Dae: Yes. I'm Dexieng Yang, but I go by "Dae." I use she/her pronouns. A little bit about me. Ooh, that's a hard question, Kendra. Well, I am a actor, teaching artist, emerging playwright. I want to be a playwright here, I'm located in the Twin Cities. I recently just graduated from Augsburg. I guess it's becoming not so recent. I graduated in 2021 with my BFA in theatre with concentrations in directing, dramaturgy, and playwriting, which tends to surprise people because I really have been in the art scene here in the Twin Cities as an actor.
And it wasn't until my sophomore year of college when I met the artistic director of Mu at the time, when I met him, he basically just said that if your Asian family could be so excited for someone who wants to pursue medical school and support them 100%, they haven't even gone to medical school. Why can't they be as excited for you to be an actor? Because it is a very doable career if you have heart and you have passion. And so I was like, yeah, yeah, you're great. Why don't I do it? So I switched my major.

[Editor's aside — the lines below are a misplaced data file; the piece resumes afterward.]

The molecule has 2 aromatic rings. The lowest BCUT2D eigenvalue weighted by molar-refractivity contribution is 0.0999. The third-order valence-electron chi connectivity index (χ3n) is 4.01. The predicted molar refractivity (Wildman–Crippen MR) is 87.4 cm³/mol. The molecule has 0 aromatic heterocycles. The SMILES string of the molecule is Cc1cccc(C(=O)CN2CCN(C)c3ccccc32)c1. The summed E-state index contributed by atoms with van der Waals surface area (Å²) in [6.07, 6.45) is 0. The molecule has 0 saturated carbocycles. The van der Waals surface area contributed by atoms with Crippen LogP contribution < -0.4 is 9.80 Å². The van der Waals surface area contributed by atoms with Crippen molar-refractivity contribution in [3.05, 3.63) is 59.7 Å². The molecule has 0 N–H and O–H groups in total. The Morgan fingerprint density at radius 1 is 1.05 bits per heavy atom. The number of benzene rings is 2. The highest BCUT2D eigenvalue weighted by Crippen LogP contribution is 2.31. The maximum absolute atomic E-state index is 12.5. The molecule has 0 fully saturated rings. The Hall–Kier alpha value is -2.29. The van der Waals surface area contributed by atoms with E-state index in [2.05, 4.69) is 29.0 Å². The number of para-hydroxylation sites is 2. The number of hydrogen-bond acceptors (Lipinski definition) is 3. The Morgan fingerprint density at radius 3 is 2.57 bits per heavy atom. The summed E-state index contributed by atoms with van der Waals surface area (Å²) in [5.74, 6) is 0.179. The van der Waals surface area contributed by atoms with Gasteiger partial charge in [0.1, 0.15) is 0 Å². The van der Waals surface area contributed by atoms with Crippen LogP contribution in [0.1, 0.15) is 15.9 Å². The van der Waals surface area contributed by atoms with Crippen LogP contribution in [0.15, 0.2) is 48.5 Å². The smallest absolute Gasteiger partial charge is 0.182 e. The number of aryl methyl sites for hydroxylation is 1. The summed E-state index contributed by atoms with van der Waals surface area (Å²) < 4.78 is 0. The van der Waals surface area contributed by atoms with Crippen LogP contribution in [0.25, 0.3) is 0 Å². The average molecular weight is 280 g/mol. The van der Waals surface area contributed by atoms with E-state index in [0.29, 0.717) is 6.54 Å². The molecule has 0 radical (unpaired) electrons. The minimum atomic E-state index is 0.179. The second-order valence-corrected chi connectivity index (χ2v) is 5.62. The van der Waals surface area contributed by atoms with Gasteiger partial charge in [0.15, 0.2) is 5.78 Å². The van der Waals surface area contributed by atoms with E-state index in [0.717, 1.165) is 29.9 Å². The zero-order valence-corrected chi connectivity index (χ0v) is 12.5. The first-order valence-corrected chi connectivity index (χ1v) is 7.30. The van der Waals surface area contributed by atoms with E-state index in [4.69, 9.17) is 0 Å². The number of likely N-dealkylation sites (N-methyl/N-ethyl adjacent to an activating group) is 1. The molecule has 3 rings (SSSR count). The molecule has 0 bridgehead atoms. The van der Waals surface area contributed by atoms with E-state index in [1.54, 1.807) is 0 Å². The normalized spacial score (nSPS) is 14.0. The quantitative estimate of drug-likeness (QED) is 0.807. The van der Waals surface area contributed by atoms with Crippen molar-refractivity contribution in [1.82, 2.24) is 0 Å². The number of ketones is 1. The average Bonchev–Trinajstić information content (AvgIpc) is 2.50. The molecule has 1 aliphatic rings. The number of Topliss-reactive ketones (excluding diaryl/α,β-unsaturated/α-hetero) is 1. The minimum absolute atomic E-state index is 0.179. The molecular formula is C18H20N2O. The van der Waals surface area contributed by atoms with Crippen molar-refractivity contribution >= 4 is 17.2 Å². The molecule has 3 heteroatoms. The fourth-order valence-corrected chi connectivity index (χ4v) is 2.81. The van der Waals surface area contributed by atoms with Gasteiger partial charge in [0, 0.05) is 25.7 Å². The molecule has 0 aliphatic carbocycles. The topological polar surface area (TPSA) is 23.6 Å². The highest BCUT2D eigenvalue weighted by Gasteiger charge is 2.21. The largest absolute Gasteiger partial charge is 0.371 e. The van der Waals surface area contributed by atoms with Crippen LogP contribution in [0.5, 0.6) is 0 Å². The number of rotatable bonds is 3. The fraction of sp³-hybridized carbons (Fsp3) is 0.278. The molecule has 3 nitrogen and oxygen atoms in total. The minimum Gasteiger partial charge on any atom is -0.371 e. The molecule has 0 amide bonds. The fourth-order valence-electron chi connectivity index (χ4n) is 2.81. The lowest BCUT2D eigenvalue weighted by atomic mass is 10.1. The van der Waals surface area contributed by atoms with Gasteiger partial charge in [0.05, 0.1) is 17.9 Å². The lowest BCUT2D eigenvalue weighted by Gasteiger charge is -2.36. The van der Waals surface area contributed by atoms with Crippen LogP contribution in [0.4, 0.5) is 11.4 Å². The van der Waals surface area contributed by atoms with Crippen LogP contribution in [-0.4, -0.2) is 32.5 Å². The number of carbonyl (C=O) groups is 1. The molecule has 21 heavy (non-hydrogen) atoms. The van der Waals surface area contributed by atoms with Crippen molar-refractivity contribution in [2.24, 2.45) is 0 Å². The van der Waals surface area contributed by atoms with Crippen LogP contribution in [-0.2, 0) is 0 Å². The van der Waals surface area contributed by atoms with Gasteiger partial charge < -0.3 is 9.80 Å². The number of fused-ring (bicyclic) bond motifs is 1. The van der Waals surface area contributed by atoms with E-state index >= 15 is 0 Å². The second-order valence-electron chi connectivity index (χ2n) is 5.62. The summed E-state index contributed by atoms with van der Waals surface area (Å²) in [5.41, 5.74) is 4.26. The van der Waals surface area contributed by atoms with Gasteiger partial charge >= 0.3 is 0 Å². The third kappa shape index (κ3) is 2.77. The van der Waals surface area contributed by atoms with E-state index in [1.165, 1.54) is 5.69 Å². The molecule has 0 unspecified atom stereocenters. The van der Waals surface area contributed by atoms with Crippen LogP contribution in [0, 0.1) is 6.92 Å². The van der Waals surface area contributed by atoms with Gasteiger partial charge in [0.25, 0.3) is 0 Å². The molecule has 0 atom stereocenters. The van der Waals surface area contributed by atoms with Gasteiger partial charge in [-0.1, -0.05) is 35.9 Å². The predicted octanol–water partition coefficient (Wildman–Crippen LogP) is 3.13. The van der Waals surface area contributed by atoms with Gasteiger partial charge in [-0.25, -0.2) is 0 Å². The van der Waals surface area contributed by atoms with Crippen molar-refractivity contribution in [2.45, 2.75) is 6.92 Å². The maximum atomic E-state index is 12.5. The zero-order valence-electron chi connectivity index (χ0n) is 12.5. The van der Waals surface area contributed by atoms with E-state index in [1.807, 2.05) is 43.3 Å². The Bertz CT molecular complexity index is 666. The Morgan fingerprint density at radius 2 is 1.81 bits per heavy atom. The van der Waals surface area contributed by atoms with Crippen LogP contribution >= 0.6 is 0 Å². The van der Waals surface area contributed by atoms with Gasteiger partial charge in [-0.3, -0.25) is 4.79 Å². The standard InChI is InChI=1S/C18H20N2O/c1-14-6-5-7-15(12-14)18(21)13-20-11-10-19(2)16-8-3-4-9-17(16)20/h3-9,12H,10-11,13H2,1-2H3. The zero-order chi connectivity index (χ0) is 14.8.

And then I, honestly, it really feels like the stars are aligning because I did a show at Augsburg University where I went. I did a show there where we had an outside director come to our university to direct the show. And through him, I was able to meet other artists in the Twin Cities. And then I got invitations to audition for things. And then I just kept auditioning. And then I started working at 19 in the Twin Cities. And I've been working since somehow. Thank goodness. I feel very blessed to have been able to do that. And working with, I have done quite a few shows with Theater Mu, but I've also worked a lot with Pillsbury House Theatre with their DEI training. They're training, I don't want to say training course, but they have a program called Breaking Ice where they focus on DEI. And so I've gotten to be involved in that a lot too. So yeah, I guess that's a little bit of a longer intro to kind of where I'm at. But that's how I've gotten here. And that's how I'm here now.